In addition, premier public universities in Malaysia such as Universiti Sains Malaysia (USM), Universiti Utara Malaysia (UUM), Universiti Malaya (UM), Universiti Teknologi Malaysia (UTM) and Universiti Teknologi MARA (UiTM), have also been offering similar e-learning programmes through Massive Open Online Courses (MOOCs) such as USM that uses this teaching module approach for the past 18 years.

To ensure the effectiveness of the e-learning system among students and teachers, adequate hardware and high accessibility to internet connection throughout the country are very much required. MOE’s online learning readiness survey in March 2020 indicated that access to gadgets at home as one of the main factors to gauge in increasing digital literacy among students.

In addressing such challenges, the Malaysian Communications and Multimedia Commission (MCMC) launched the National Fiberisation and Connectivity Plan (NFCP) 2019-2023 on 19 September 2019. This initiative targets to provide average internet speed of 30Mbps in 98 per cent of populated areas by 2023 as well as fibre network passes to 70 per cent of schools, hospitals, libraries, police stations and post offices by 2022. The Government will also embark on a 5G network roll out in various states in fibre optics infrastructure and digital application ecosystem development. It will potentially broaden deployment and greater accessibility of e-learning through connected devices in homes, offices and educational institutions all over Malaysia.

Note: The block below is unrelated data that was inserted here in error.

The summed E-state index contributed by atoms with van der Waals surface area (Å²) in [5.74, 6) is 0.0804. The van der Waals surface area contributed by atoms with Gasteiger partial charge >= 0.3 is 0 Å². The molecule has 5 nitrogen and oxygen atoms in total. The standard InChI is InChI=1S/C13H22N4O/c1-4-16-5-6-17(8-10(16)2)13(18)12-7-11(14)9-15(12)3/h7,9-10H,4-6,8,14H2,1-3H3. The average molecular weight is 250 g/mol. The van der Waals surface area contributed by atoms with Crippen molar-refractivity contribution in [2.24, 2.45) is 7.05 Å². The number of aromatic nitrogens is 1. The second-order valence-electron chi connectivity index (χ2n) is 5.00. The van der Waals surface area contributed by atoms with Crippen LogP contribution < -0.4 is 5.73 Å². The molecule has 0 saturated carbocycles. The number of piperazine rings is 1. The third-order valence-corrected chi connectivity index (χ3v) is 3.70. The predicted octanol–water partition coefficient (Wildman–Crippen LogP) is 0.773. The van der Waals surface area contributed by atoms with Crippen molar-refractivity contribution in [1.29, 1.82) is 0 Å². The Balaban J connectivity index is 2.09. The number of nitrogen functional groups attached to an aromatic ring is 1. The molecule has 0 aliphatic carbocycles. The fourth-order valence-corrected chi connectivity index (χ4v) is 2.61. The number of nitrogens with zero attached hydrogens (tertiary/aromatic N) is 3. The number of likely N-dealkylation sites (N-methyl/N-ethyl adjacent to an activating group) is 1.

The implementation of e-learning by higher educational institutions offers vast business opportunities to technology providers as well. Global support by Scribd, Audible Stories, Cambridge University Press and JSTOR to provide free services of e-books, textbooks, audiobooks and research journals further complements the global e-learning momentum, especially during these uncertain times.

To produce future ready graduates, PHEIs including Technical and vocational education and training (TVETs) should introduce emerging technology competencies in the programmes such as enabling technologies for Industry Revolution 4.0 as stipulated in the National Policy on Industry 4.0 (Industry4WRD). The curriculum must be built and revised to be both industry and community relevant to embed data analytics and nine pillars of IR4.0 technological advances such as autonomous robots, simulation, system Integration, IoT, cybersecurity, cloud, augmented reality (AR), and additive manufacturing. There should be greater collaboration between higher education and industry partners to enhance curriculum and ensure its relevance to the current market demands. These measures are part of acknowledging that education must change to meet the needs of a new digital era and prepare future talents to be part of the IR4.0 workforce.